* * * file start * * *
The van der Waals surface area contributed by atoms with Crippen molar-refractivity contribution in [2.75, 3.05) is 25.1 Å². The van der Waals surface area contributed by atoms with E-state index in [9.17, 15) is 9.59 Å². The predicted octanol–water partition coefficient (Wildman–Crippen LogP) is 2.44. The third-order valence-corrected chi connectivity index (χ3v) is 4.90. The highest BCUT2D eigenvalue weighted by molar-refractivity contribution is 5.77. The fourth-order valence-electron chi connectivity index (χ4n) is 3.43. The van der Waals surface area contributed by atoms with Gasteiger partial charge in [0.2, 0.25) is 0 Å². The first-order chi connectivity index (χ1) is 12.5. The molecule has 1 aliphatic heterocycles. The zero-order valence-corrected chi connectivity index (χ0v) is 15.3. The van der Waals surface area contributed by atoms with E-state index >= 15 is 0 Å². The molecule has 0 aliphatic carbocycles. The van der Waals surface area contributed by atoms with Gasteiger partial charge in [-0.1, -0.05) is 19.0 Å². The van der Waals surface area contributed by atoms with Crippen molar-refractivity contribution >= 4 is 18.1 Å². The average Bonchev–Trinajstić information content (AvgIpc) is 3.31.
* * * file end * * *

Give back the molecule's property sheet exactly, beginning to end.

The van der Waals surface area contributed by atoms with Crippen molar-refractivity contribution in [2.75, 3.05) is 25.1 Å². The van der Waals surface area contributed by atoms with E-state index in [9.17, 15) is 9.59 Å². The predicted octanol–water partition coefficient (Wildman–Crippen LogP) is 2.44. The third-order valence-corrected chi connectivity index (χ3v) is 4.90. The highest BCUT2D eigenvalue weighted by molar-refractivity contribution is 5.77. The fourth-order valence-electron chi connectivity index (χ4n) is 3.43. The van der Waals surface area contributed by atoms with Gasteiger partial charge in [0.2, 0.25) is 0 Å². The first-order chi connectivity index (χ1) is 12.5. The molecule has 1 aliphatic heterocycles. The zero-order valence-corrected chi connectivity index (χ0v) is 15.3. The van der Waals surface area contributed by atoms with E-state index >= 15 is 0 Å². The molecule has 0 aliphatic carbocycles. The van der Waals surface area contributed by atoms with Gasteiger partial charge in [-0.1, -0.05) is 19.0 Å². The van der Waals surface area contributed by atoms with Crippen molar-refractivity contribution >= 4 is 18.1 Å². The average Bonchev–Trinajstić information content (AvgIpc) is 3.31.